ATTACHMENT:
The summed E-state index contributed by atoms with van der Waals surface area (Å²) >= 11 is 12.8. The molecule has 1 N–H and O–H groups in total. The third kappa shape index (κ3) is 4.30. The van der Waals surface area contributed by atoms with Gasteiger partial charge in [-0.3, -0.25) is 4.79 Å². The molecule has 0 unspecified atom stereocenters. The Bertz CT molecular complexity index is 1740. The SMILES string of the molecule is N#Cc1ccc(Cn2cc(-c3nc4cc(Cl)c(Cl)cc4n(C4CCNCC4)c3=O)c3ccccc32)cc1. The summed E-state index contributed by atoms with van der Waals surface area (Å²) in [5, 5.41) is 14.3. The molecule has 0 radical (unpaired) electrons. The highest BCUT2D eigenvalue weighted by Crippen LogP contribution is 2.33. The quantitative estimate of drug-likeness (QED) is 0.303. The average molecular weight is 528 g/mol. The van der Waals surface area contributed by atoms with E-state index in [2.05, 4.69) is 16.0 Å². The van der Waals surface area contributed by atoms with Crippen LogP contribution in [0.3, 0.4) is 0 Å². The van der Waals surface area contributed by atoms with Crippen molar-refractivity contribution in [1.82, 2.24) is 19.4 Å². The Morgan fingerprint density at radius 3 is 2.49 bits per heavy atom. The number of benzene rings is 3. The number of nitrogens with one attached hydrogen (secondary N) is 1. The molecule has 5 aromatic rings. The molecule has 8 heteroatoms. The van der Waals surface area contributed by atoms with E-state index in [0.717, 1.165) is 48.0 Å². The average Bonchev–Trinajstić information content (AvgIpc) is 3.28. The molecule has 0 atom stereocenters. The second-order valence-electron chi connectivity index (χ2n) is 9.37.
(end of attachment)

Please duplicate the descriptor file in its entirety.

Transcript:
The summed E-state index contributed by atoms with van der Waals surface area (Å²) >= 11 is 12.8. The molecule has 1 N–H and O–H groups in total. The third kappa shape index (κ3) is 4.30. The van der Waals surface area contributed by atoms with Gasteiger partial charge in [-0.3, -0.25) is 4.79 Å². The molecule has 0 unspecified atom stereocenters. The Bertz CT molecular complexity index is 1740. The SMILES string of the molecule is N#Cc1ccc(Cn2cc(-c3nc4cc(Cl)c(Cl)cc4n(C4CCNCC4)c3=O)c3ccccc32)cc1. The summed E-state index contributed by atoms with van der Waals surface area (Å²) in [5, 5.41) is 14.3. The molecule has 0 radical (unpaired) electrons. The highest BCUT2D eigenvalue weighted by Crippen LogP contribution is 2.33. The quantitative estimate of drug-likeness (QED) is 0.303. The average molecular weight is 528 g/mol. The van der Waals surface area contributed by atoms with E-state index in [2.05, 4.69) is 16.0 Å². The van der Waals surface area contributed by atoms with Crippen LogP contribution in [0.3, 0.4) is 0 Å². The van der Waals surface area contributed by atoms with Crippen molar-refractivity contribution in [1.82, 2.24) is 19.4 Å². The Morgan fingerprint density at radius 3 is 2.49 bits per heavy atom. The number of benzene rings is 3. The number of nitrogens with one attached hydrogen (secondary N) is 1. The molecule has 5 aromatic rings. The molecule has 8 heteroatoms. The van der Waals surface area contributed by atoms with E-state index in [0.717, 1.165) is 48.0 Å². The average Bonchev–Trinajstić information content (AvgIpc) is 3.28. The molecule has 0 atom stereocenters. The second-order valence-electron chi connectivity index (χ2n) is 9.37.